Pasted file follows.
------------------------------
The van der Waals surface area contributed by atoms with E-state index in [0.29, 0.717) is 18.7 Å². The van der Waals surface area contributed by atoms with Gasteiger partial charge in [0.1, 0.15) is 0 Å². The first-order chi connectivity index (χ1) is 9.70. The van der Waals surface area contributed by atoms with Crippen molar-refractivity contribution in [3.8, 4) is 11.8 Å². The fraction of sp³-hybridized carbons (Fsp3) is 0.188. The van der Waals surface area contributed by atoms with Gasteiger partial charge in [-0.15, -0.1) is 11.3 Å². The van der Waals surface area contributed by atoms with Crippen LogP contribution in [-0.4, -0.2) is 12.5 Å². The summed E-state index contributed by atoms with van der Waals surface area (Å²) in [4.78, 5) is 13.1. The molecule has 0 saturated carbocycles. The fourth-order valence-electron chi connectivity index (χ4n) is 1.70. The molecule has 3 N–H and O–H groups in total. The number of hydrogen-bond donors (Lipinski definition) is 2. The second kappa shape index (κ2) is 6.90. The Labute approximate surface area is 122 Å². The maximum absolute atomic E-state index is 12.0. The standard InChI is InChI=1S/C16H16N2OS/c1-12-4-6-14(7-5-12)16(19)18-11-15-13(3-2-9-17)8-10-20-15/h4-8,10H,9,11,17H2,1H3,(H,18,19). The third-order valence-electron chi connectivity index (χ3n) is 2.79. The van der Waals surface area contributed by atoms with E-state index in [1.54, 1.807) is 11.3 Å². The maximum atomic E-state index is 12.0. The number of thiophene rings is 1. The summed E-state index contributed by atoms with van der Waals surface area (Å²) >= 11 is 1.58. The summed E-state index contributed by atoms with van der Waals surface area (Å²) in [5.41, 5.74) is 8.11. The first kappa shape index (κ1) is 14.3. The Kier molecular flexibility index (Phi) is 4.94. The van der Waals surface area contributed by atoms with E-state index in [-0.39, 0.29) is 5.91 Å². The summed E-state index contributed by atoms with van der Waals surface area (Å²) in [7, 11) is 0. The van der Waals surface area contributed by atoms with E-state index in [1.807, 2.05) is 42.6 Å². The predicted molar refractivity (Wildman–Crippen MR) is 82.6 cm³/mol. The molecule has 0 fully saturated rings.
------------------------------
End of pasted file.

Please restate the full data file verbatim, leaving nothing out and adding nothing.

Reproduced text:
The van der Waals surface area contributed by atoms with E-state index in [0.29, 0.717) is 18.7 Å². The van der Waals surface area contributed by atoms with Gasteiger partial charge in [0.1, 0.15) is 0 Å². The first-order chi connectivity index (χ1) is 9.70. The van der Waals surface area contributed by atoms with Crippen molar-refractivity contribution in [3.8, 4) is 11.8 Å². The fraction of sp³-hybridized carbons (Fsp3) is 0.188. The van der Waals surface area contributed by atoms with Gasteiger partial charge in [-0.15, -0.1) is 11.3 Å². The van der Waals surface area contributed by atoms with Crippen LogP contribution in [-0.4, -0.2) is 12.5 Å². The summed E-state index contributed by atoms with van der Waals surface area (Å²) in [4.78, 5) is 13.1. The molecule has 0 saturated carbocycles. The fourth-order valence-electron chi connectivity index (χ4n) is 1.70. The molecule has 3 N–H and O–H groups in total. The number of hydrogen-bond donors (Lipinski definition) is 2. The second kappa shape index (κ2) is 6.90. The Labute approximate surface area is 122 Å². The maximum absolute atomic E-state index is 12.0. The standard InChI is InChI=1S/C16H16N2OS/c1-12-4-6-14(7-5-12)16(19)18-11-15-13(3-2-9-17)8-10-20-15/h4-8,10H,9,11,17H2,1H3,(H,18,19). The third-order valence-electron chi connectivity index (χ3n) is 2.79. The van der Waals surface area contributed by atoms with E-state index in [1.54, 1.807) is 11.3 Å². The maximum atomic E-state index is 12.0. The number of thiophene rings is 1. The summed E-state index contributed by atoms with van der Waals surface area (Å²) >= 11 is 1.58. The summed E-state index contributed by atoms with van der Waals surface area (Å²) in [5.41, 5.74) is 8.11. The first kappa shape index (κ1) is 14.3. The Kier molecular flexibility index (Phi) is 4.94. The van der Waals surface area contributed by atoms with E-state index in [-0.39, 0.29) is 5.91 Å². The summed E-state index contributed by atoms with van der Waals surface area (Å²) in [7, 11) is 0. The van der Waals surface area contributed by atoms with E-state index in [1.807, 2.05) is 42.6 Å². The predicted molar refractivity (Wildman–Crippen MR) is 82.6 cm³/mol. The molecule has 0 fully saturated rings.